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Tightening the Band on Diabetes



A study published in today’s JAMA, found that obese patients with Type 2 diabetes who underwent laparoscopic adjustable gastric banding (LAGB) were five times more likely to have their diabetes go into remission than patients who engaged in conventional weight loss therapies, such as diet and exercise.

The four-year study, which was led by Drs. John Dixon and Paul O’Brien from Monash University’s Centre for Obesity Research and Education (CORE), monitored 60 volunteers for two years who underwent significant weight loss of more than 10 per cent of their body weight.

Of those who underwent gastric banding surgery, 73% achieved remission for Type 2 diabetes, compared to just 13% of the people who underwent conventional therapy. This was largely attributable to the far greater weight loss in the band patients, who lost on average 20% of their initial body weight.

What is remarkable about this study is not that bariatric surgery leads to remission of diabetes – this we’ve known for a while.

What is new, however, is the fact that the subjects in this study had a BMI in the 30-40 range, i.e. a range not normally considered for bariatric sugery (for e.g. the average BMI in the Adult WW Clinic is 57!).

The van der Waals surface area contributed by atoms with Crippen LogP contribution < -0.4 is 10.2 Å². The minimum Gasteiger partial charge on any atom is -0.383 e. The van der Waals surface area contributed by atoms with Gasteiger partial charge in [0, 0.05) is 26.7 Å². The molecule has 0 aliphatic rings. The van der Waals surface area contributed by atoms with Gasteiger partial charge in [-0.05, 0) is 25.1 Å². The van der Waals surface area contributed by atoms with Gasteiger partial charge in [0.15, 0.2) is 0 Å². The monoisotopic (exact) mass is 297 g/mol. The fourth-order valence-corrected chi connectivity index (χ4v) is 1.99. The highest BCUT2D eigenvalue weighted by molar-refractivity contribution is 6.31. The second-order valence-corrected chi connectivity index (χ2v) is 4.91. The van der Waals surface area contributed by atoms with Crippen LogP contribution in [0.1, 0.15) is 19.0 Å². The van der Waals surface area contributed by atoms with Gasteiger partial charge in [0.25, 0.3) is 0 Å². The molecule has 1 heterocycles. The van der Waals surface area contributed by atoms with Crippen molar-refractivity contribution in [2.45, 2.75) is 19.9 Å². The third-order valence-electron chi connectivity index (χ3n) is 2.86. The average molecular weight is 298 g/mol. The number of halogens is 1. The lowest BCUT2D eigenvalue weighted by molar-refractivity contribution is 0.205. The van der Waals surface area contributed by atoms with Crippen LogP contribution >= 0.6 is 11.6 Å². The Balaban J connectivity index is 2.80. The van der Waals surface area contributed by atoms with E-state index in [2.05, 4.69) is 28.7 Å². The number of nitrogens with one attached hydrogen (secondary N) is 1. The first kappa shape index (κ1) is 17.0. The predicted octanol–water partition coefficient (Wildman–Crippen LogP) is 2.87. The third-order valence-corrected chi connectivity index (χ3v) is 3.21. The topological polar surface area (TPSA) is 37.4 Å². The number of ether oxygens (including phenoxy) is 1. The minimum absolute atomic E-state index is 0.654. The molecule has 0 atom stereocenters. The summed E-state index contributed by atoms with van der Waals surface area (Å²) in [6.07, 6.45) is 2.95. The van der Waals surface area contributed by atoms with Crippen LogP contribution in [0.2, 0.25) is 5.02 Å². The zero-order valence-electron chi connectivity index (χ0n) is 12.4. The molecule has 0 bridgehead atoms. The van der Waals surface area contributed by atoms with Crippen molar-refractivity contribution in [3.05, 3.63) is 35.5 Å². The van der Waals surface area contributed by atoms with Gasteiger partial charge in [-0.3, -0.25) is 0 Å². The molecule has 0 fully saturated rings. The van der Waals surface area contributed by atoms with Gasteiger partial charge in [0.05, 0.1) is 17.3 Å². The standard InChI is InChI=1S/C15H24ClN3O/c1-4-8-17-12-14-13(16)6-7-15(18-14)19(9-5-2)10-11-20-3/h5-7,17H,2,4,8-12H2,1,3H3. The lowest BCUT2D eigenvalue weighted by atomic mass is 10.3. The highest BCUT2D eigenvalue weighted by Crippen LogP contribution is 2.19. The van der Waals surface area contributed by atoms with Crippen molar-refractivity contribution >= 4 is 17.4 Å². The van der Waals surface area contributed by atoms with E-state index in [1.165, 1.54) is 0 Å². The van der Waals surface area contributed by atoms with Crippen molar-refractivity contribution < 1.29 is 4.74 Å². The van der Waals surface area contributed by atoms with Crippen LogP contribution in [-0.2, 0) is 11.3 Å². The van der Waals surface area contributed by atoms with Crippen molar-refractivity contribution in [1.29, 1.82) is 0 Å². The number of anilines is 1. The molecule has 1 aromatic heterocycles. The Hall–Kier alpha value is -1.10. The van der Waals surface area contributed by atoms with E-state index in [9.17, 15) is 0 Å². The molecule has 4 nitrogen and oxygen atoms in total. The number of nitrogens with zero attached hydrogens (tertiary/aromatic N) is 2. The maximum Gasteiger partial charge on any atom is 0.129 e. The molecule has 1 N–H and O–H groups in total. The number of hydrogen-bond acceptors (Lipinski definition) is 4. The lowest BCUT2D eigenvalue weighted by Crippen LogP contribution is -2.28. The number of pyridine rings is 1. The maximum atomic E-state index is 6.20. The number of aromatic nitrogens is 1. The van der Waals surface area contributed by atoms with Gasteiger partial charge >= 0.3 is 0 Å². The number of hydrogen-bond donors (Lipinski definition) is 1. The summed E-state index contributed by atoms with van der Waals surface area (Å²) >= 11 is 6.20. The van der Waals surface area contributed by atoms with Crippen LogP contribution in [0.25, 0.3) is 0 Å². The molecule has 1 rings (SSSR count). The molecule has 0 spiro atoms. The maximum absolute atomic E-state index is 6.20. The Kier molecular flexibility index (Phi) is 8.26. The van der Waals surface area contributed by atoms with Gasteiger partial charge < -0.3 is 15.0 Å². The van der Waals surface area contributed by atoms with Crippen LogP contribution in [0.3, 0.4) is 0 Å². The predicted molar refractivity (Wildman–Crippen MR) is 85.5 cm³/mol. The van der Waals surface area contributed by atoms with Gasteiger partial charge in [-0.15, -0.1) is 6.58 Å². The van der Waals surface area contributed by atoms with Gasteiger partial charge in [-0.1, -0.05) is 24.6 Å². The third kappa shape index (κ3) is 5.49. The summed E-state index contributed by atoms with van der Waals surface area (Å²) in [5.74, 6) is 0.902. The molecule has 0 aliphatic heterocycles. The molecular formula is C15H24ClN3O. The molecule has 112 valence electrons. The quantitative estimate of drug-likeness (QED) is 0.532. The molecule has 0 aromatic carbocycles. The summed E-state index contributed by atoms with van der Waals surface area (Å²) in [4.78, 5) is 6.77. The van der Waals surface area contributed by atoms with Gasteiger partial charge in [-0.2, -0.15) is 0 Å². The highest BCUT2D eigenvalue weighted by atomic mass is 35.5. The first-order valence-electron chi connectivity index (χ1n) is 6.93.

Of course, there were the expected complications with the LABG, including one band removal. Nevertheless, the point is that a relatively simple surgical procedure (which can essentially be performed in under 60 minutes as day surgery in experienced centres) can “cure” a condition for which the alternative is lifelong medical treatment.

Should surgeons now rush in and operate on all patients with type 2 diabetes?

Certainly not (yet?).

Despite the ease of the actual surgical procedure, patient management remains complex. Not only do patients have to make significant (lifelong) changes in their diet and eating pattern, but the need for regular band adjustments also make regular follow-ups by physicians familiar in dealing with these patients mandatory.

My guess is that all of the usual caveats to bariatric surgery will apply to this population including on-going addictions, mental health problems, binge eating disorders, non-compliance, etc.

But for selected patients with recently-diagnosed type 2 diabetes at experienced centres, probably the way to go.

Perhaps time for some diabetologists to start honing their band management skills?

AMS

1 Comment

  1. i am alos in the category of obese people and my kids are also going the same way
    please hepm me out
    i am type 2 diabetic
    i am worried for this for my kids

    ritu

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  1. Dr. Sharma’s Obesity Notes » Blog Archive » Band and Port Complications after Adjustable Gastric Banding - [...] there is no question that for many patients, LABG is a valuable and often life-changing tool with high rates…

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